What's Attractive in this Environment?

Looking back at 2017, the resounding theme from our clients has been disbelief around the perplexing nature of the runaway U.S. equity markets.  However, most are quite happy to be wrong about which direction the market is heading if they continue to make money.  As professional investors, our job is to position portfolios for the next phase of the cycle, while giving clients the best probability of achieving their desired outcome.  That leads us to ask ourselves, what’s attractive in this environment?


First, let's look at the historic starting place of U.S. equities:

Source: Bloomberg

The second longest upward streak on record.  106 months (soon to be 107) and counting.

Source: LCG Associates


2017 marked the first time in market history we did not have a negative month during a calendar year!

Source: Bloomberg, S&P, Russell


U.S. investors across size, quality, and style made out quite nicely.

Source: Bloomberg, State Street


We aren't into market timing, but we can say with confidence that higher starting valuations lead to lower future returns.  The left part of the graph shows subsequent returns for the next 12 months when the S&P 500 is expensive (higher P/E level).  The right of the graph shows returns are more likely to be positive when starting valuations are cheaper. 


You can see where we are headed.  Stretched valuations and lower future returns lead us to look elsewhere to realize our total return objectives.  

Source: Northern Trust, Bloomberg, MSCI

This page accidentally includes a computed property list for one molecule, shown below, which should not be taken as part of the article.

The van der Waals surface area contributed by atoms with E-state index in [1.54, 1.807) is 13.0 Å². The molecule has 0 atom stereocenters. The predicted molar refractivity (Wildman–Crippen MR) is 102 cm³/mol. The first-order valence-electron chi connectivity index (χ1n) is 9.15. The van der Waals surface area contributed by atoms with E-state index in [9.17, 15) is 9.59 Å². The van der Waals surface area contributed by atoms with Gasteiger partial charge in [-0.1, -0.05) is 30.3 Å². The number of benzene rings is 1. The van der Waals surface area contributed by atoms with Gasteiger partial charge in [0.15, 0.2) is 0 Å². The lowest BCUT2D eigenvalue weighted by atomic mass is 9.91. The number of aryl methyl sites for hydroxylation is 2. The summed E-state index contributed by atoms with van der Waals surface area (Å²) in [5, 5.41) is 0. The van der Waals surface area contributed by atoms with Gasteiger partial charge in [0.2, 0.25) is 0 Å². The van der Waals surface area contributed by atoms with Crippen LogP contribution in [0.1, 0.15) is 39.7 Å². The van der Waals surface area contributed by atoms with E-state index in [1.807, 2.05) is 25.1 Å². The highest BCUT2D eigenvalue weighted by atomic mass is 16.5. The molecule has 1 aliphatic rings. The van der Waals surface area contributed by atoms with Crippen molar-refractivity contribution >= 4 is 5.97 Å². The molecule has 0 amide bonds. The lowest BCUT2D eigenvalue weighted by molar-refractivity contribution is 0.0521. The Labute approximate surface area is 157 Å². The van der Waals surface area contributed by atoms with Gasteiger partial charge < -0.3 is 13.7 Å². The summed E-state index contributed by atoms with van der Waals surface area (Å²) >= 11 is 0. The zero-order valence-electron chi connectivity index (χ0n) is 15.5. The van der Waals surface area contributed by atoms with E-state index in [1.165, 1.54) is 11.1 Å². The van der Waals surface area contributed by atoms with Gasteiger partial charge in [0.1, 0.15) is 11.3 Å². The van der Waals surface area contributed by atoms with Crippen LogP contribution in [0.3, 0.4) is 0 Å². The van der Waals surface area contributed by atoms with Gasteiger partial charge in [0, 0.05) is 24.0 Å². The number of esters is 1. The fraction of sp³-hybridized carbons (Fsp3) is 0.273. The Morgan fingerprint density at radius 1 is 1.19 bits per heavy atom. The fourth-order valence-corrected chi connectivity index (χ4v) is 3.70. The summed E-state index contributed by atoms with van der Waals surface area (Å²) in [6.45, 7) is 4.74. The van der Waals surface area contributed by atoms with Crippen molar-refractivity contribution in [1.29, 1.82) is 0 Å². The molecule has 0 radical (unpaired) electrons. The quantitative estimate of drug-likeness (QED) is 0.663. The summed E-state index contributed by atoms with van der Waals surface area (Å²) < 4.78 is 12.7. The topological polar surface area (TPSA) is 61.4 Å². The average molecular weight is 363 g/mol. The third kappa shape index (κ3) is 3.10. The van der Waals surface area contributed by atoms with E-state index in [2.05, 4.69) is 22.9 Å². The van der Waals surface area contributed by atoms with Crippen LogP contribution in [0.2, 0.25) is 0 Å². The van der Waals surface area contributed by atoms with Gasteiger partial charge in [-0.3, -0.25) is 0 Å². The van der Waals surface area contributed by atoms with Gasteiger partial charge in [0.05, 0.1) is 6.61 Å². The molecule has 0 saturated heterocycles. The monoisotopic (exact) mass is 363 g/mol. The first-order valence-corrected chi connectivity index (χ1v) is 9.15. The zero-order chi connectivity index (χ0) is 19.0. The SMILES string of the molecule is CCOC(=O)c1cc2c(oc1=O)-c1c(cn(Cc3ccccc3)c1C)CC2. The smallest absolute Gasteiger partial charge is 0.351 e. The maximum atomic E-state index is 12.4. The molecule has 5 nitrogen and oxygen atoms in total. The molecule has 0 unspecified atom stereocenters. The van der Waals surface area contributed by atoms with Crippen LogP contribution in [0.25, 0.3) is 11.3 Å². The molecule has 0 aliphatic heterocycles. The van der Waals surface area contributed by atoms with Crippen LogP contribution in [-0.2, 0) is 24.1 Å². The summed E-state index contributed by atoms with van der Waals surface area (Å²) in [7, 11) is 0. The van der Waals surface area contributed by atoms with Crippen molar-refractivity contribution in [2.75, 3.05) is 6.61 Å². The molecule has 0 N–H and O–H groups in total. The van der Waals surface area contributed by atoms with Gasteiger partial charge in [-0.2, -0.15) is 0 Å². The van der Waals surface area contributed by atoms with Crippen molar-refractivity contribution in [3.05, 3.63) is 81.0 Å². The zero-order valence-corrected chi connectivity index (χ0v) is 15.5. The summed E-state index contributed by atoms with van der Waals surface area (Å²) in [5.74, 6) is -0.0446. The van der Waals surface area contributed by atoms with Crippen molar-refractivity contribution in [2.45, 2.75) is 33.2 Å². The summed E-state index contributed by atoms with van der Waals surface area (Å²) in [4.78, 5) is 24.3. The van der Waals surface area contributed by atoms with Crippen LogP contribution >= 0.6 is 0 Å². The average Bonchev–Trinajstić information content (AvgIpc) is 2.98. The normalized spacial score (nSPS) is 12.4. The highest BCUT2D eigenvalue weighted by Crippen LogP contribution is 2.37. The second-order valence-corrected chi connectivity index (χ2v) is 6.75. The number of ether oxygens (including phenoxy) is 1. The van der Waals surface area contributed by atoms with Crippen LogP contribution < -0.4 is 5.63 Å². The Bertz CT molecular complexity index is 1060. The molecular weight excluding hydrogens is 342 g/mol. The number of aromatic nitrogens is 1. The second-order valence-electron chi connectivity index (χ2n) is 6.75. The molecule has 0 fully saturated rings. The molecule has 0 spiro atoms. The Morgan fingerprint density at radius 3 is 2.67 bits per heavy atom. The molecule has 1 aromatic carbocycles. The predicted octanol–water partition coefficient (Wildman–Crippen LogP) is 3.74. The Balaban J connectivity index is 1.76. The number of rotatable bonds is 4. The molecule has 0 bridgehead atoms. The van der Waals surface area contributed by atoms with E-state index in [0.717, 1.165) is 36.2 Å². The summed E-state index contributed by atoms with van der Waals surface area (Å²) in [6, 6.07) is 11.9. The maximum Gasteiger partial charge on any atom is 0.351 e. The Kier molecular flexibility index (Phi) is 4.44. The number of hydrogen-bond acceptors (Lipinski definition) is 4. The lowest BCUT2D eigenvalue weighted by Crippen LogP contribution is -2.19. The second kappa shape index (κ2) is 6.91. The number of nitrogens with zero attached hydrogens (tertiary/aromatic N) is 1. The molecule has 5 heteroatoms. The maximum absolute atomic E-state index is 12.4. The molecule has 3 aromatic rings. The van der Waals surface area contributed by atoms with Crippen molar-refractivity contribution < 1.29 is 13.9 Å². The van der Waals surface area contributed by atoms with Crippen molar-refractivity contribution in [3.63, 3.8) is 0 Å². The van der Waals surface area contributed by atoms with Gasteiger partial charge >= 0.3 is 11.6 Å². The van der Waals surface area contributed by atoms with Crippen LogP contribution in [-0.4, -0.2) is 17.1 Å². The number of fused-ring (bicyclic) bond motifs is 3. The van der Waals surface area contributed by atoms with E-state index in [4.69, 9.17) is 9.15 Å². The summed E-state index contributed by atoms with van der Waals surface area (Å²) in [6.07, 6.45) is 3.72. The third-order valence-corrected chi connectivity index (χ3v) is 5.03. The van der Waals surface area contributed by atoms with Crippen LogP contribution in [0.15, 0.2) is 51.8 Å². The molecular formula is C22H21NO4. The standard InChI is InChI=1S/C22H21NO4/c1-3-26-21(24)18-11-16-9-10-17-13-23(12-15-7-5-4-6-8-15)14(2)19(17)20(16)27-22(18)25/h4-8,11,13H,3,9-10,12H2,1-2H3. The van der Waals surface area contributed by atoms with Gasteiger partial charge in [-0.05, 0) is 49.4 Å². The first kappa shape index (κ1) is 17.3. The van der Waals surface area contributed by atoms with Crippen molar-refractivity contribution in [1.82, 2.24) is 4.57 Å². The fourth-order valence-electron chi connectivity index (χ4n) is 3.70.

Emerging Markets and Europe provide a more attractive return framework for the next five years.  

Source: Bloomberg, Oppenheimer, Blackrock, Thomson Reuters


International stocks look more attractive relative to U.S. on a forward looking basis. 

Source: Bloomberg, Oppenheimer, Blackrock, Thomson Reuters


Emerging Market stocks look cheaper relative to U.S. & International markets. 


To drive our point home, we modeled optimal asset allocations for the next 10 years.  The software attempts to build the portfolios that offer the highest return and lowest risk based on current valuations. 

Amazingly, the future portfolios did not include any U.S. stocks.  The red highlights would be the equivalent of the popular "balanced" investment objectives.  


The projected favorable combination of underweight U.S. equities and overweight to foreign/emerging markets is running counter to the current allocation of many investors.

 

We hope the above information gives you insight into our portfolio management process, while offering a checkpoint for your equity allocation.  Our next writing will focus on what's attractive within the fixed income space.  

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